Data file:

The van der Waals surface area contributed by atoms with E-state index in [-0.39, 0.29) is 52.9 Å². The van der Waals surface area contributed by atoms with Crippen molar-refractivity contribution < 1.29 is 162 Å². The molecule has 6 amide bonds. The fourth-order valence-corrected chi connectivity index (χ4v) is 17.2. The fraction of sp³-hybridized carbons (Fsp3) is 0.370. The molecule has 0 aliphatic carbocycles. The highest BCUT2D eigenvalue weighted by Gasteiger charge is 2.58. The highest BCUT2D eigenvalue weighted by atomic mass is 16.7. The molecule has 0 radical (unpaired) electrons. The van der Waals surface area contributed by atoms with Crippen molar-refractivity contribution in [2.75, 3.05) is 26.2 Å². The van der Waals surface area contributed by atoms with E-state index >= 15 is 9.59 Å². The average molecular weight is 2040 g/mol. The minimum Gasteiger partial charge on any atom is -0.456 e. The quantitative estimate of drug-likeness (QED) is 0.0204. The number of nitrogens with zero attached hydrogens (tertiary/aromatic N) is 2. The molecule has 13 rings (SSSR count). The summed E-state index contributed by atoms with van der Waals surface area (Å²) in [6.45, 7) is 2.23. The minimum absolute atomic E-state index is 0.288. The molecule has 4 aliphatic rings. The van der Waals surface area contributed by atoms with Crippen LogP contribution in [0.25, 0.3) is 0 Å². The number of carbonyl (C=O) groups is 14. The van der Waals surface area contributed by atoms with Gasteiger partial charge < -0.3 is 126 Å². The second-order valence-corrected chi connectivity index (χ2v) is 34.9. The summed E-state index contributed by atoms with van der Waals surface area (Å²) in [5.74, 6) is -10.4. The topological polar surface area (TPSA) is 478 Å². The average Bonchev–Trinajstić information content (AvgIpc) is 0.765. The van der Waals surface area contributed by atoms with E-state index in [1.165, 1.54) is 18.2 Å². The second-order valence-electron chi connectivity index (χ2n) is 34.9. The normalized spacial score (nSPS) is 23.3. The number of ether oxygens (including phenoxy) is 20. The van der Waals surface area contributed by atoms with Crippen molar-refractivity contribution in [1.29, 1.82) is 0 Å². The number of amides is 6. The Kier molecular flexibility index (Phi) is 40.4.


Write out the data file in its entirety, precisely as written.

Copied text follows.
The van der Waals surface area contributed by atoms with E-state index in [-0.39, 0.29) is 52.9 Å². The van der Waals surface area contributed by atoms with Crippen molar-refractivity contribution < 1.29 is 162 Å². The molecule has 6 amide bonds. The fourth-order valence-corrected chi connectivity index (χ4v) is 17.2. The fraction of sp³-hybridized carbons (Fsp3) is 0.370. The molecule has 0 aliphatic carbocycles. The highest BCUT2D eigenvalue weighted by Gasteiger charge is 2.58. The highest BCUT2D eigenvalue weighted by atomic mass is 16.7. The molecule has 0 radical (unpaired) electrons. The van der Waals surface area contributed by atoms with Crippen molar-refractivity contribution in [2.75, 3.05) is 26.2 Å². The van der Waals surface area contributed by atoms with E-state index >= 15 is 9.59 Å². The average molecular weight is 2040 g/mol. The minimum Gasteiger partial charge on any atom is -0.456 e. The quantitative estimate of drug-likeness (QED) is 0.0204. The number of nitrogens with zero attached hydrogens (tertiary/aromatic N) is 2. The molecule has 13 rings (SSSR count). The summed E-state index contributed by atoms with van der Waals surface area (Å²) in [6.45, 7) is 2.23. The minimum absolute atomic E-state index is 0.288. The molecule has 4 aliphatic rings. The van der Waals surface area contributed by atoms with Crippen LogP contribution in [0.25, 0.3) is 0 Å². The number of carbonyl (C=O) groups is 14. The van der Waals surface area contributed by atoms with Gasteiger partial charge < -0.3 is 126 Å². The second-order valence-corrected chi connectivity index (χ2v) is 34.9. The summed E-state index contributed by atoms with van der Waals surface area (Å²) in [5.74, 6) is -10.4. The topological polar surface area (TPSA) is 478 Å². The average Bonchev–Trinajstić information content (AvgIpc) is 0.765. The van der Waals surface area contributed by atoms with E-state index in [1.165, 1.54) is 18.2 Å². The second-order valence-electron chi connectivity index (χ2n) is 34.9. The normalized spacial score (nSPS) is 23.3. The number of ether oxygens (including phenoxy) is 20. The van der Waals surface area contributed by atoms with Crippen molar-refractivity contribution in [1.29, 1.82) is 0 Å². The number of amides is 6. The Kier molecular flexibility index (Phi) is 40.4.